Saturday January 28 2020

10:10 AM Update

Ice is on the way sooner and it may impact more areas. We are in the lull we discussed, but hard to call it that if you did not see the Part 1 snow. It may seem like a bust, but don’t lose track that there is still some messy weather on the way.

The snow arrived this morning, but most ‘south of the Pennsylvania line’ missed it. While the radar showed a pronounced band of snow, the cold air was so dry that could not reach the ground (sublimation). This apparent false radar is called Virga, but those flakes did help to saturate the mid levels, so that next next part will do what is expected.

Here is a look at the radar earlier this morning, but compare to the most recent conditions and radar below. The computer modeling has not handled this well, so we are up to nowcasting the start of Part 2. The icing through the day may be a little more extensive. The storm itself and impact is still far from a complete bust.

Radar for Part 1

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Why Did The Snow Not Reach The Ground?

Dry air!  The temperatures were cold enough, but the Dew Point was too low!  The Dew Point is the true measure of moisture in the air.  When it was 11ºF, that means it has to be that cold to saturate the air.

Regardless of how hard it was snowing above, it was like a thunderstorm over the desert that can produce lightning and a rain shaft, but nothing hits the ground.


Conditions at 10 AM


Baltimore at BWI is up to 30ºF but the 20s surround the airport.


Dew Point

Baltimore at BWI is up to 16ºF, which is still dry but climbing.  These numbers will get closer to the actual air temperature as the air saturates to support the snow and ice reaching the ground.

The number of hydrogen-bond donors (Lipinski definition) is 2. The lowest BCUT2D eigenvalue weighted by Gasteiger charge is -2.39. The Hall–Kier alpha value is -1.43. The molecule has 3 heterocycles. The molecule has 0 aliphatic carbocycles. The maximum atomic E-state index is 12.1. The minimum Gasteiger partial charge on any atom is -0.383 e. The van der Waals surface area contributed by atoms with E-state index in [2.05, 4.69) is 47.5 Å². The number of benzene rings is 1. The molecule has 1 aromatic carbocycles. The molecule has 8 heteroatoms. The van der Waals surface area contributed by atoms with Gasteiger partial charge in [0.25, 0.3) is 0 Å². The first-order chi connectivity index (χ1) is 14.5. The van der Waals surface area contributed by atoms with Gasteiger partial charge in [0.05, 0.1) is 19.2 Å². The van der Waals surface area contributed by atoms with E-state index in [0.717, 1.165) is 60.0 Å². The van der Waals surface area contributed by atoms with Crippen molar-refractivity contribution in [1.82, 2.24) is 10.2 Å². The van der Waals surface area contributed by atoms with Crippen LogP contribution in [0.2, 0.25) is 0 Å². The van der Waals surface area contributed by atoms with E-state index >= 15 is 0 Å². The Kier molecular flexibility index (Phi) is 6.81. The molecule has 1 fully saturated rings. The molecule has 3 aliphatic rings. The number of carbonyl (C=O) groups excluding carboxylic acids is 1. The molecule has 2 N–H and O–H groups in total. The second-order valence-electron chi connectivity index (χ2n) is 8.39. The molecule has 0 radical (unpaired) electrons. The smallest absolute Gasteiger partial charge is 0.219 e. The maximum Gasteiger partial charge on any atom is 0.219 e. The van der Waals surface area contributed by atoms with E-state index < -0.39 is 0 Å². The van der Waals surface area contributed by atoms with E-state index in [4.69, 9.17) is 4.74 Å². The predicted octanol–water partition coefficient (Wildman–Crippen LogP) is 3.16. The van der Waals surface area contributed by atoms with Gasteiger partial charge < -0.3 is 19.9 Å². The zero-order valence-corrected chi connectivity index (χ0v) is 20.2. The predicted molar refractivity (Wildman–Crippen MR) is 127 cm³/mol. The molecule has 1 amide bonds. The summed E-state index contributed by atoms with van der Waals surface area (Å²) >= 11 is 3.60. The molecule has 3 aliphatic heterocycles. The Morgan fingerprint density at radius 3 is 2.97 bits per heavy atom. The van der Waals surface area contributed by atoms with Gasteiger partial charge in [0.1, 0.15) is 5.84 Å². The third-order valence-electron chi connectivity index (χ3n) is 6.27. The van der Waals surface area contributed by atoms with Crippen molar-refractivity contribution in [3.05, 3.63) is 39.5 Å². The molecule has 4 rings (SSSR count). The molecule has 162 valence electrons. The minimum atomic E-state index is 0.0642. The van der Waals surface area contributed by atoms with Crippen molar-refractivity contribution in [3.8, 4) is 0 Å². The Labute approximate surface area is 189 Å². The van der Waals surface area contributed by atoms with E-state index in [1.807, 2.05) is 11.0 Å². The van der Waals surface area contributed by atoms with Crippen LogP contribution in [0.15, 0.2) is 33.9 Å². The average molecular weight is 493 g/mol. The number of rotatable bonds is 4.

Doppler Radar

There is still some virga to consider, but the moisture will break through soon.


Mesoscale Analysis

The High Pressure that was responsible for keeping our air so dry this morning is moving away. This will allow the next batch (Part 2) to saturate the air and reach the ground.


What To Expect

Snow and ice will return in the metro area between Noon and 2 PM, then last the rest of the day.

The dry air will saturate, but strengthen the cold column above. This will hold the cold longer, and perhaps include Washington DC to Anne Arundel County (away from the water).

Watch the thermometer: If you pay close attention, you may see the temperature drop one to three degrees just before or as the precipitation returns. This is from the evaporative cooling. Then it will slowly bump up and try to hold steady for a few hours. That is the column of air holding the cold near the surface while warmer air flows at cloud level.

I am NOT going to show a simulation slider. The models did not identify the snow and ice one radar now and have NOT been able to handle this storm well. It is all nowcasting at this point. I will provide frequent updates on social media. Note that Twitter does a better job with new posts. On Facebook the algorithm mixes up new posts and you may miss them. But I will do my best to provide updates on the temps and radar to track the icing.




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Winter Outlook Series:

My Call For Snowfall Winter 2019-2020





Snowy Winters Following A Hot and Dry September


NOAA Winter Outlook Leaves Room For More Snow With Mild ‘Seasonal Average’ Temperatures

Other  Links:

See the maps for when we normally expect the first frost in this link.

Baltimore Weather At BWI May Not Be As Hot As Reported

Construction at the airport close to the weather station may be added artificial heat. Click here or the image for the details.



Was Your County Not Included?

Click this map for more on the regional forecast zones


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